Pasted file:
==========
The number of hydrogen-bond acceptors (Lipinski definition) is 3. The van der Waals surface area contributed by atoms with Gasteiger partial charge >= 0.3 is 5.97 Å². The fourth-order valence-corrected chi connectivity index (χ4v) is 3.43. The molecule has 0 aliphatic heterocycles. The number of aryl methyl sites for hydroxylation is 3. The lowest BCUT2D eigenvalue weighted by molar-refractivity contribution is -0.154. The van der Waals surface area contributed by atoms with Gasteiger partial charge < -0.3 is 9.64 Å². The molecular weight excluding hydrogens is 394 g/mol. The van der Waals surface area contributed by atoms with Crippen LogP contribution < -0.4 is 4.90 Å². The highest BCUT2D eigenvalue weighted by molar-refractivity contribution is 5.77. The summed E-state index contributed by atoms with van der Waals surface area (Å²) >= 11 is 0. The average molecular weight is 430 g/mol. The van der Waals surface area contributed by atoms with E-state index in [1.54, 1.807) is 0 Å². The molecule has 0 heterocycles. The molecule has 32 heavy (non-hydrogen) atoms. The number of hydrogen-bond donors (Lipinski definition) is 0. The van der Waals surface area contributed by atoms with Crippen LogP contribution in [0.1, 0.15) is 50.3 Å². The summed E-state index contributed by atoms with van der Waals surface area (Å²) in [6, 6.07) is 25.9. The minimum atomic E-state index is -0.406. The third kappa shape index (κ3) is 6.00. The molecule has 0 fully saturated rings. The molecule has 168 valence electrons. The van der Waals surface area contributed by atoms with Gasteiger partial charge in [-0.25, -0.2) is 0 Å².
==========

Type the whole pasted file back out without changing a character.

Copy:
The number of hydrogen-bond acceptors (Lipinski definition) is 3. The van der Waals surface area contributed by atoms with Gasteiger partial charge >= 0.3 is 5.97 Å². The fourth-order valence-corrected chi connectivity index (χ4v) is 3.43. The molecule has 0 aliphatic heterocycles. The number of aryl methyl sites for hydroxylation is 3. The lowest BCUT2D eigenvalue weighted by molar-refractivity contribution is -0.154. The van der Waals surface area contributed by atoms with Gasteiger partial charge < -0.3 is 9.64 Å². The molecular weight excluding hydrogens is 394 g/mol. The van der Waals surface area contributed by atoms with Crippen LogP contribution < -0.4 is 4.90 Å². The highest BCUT2D eigenvalue weighted by molar-refractivity contribution is 5.77. The summed E-state index contributed by atoms with van der Waals surface area (Å²) >= 11 is 0. The average molecular weight is 430 g/mol. The van der Waals surface area contributed by atoms with E-state index in [1.54, 1.807) is 0 Å². The molecule has 0 heterocycles. The molecule has 32 heavy (non-hydrogen) atoms. The number of hydrogen-bond donors (Lipinski definition) is 0. The van der Waals surface area contributed by atoms with Crippen LogP contribution in [0.1, 0.15) is 50.3 Å². The summed E-state index contributed by atoms with van der Waals surface area (Å²) in [6, 6.07) is 25.9. The minimum atomic E-state index is -0.406. The third kappa shape index (κ3) is 6.00. The molecule has 0 fully saturated rings. The molecule has 168 valence electrons. The van der Waals surface area contributed by atoms with Gasteiger partial charge in [-0.25, -0.2) is 0 Å².